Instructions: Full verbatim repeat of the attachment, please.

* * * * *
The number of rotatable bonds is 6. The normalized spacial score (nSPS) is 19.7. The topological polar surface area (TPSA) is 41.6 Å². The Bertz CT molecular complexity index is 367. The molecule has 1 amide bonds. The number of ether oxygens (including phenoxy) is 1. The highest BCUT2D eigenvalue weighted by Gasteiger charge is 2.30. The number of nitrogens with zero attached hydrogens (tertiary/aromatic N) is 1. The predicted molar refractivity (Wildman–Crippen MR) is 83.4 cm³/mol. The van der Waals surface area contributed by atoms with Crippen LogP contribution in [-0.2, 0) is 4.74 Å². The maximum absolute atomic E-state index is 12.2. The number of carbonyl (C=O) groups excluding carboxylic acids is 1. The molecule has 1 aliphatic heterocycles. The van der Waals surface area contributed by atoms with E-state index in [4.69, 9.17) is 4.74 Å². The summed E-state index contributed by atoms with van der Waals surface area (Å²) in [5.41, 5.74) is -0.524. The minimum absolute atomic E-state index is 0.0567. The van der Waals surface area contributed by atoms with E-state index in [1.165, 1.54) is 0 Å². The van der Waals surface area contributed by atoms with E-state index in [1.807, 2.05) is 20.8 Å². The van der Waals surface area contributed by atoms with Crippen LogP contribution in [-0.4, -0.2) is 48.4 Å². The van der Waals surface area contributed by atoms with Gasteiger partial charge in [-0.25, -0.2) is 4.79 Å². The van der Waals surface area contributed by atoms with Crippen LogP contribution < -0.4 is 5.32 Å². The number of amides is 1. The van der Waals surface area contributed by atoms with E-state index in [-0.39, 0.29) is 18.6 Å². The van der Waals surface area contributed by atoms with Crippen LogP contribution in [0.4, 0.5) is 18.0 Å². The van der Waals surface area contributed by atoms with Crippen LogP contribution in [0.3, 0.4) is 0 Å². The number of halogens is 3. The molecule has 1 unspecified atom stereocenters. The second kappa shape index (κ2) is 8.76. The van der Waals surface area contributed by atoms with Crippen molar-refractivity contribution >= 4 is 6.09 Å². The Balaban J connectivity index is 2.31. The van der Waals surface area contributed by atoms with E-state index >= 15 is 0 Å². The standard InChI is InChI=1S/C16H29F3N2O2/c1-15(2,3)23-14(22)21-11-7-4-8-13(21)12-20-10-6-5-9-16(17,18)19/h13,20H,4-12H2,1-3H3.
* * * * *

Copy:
The number of rotatable bonds is 6. The normalized spacial score (nSPS) is 19.7. The topological polar surface area (TPSA) is 41.6 Å². The Bertz CT molecular complexity index is 367. The molecule has 1 amide bonds. The number of ether oxygens (including phenoxy) is 1. The highest BCUT2D eigenvalue weighted by Gasteiger charge is 2.30. The number of nitrogens with zero attached hydrogens (tertiary/aromatic N) is 1. The predicted molar refractivity (Wildman–Crippen MR) is 83.4 cm³/mol. The van der Waals surface area contributed by atoms with Crippen LogP contribution in [-0.2, 0) is 4.74 Å². The maximum absolute atomic E-state index is 12.2. The number of carbonyl (C=O) groups excluding carboxylic acids is 1. The molecule has 1 aliphatic heterocycles. The van der Waals surface area contributed by atoms with E-state index in [4.69, 9.17) is 4.74 Å². The summed E-state index contributed by atoms with van der Waals surface area (Å²) in [5.41, 5.74) is -0.524. The minimum absolute atomic E-state index is 0.0567. The van der Waals surface area contributed by atoms with E-state index in [1.165, 1.54) is 0 Å². The van der Waals surface area contributed by atoms with E-state index in [1.807, 2.05) is 20.8 Å². The van der Waals surface area contributed by atoms with Crippen LogP contribution in [-0.4, -0.2) is 48.4 Å². The van der Waals surface area contributed by atoms with Gasteiger partial charge in [-0.25, -0.2) is 4.79 Å². The van der Waals surface area contributed by atoms with Crippen LogP contribution < -0.4 is 5.32 Å². The number of amides is 1. The van der Waals surface area contributed by atoms with E-state index in [-0.39, 0.29) is 18.6 Å². The van der Waals surface area contributed by atoms with Crippen LogP contribution in [0.4, 0.5) is 18.0 Å². The van der Waals surface area contributed by atoms with Crippen LogP contribution in [0.3, 0.4) is 0 Å². The number of halogens is 3. The molecule has 1 unspecified atom stereocenters. The second kappa shape index (κ2) is 8.76. The van der Waals surface area contributed by atoms with Crippen molar-refractivity contribution >= 4 is 6.09 Å². The Balaban J connectivity index is 2.31. The van der Waals surface area contributed by atoms with E-state index >= 15 is 0 Å². The standard InChI is InChI=1S/C16H29F3N2O2/c1-15(2,3)23-14(22)21-11-7-4-8-13(21)12-20-10-6-5-9-16(17,18)19/h13,20H,4-12H2,1-3H3.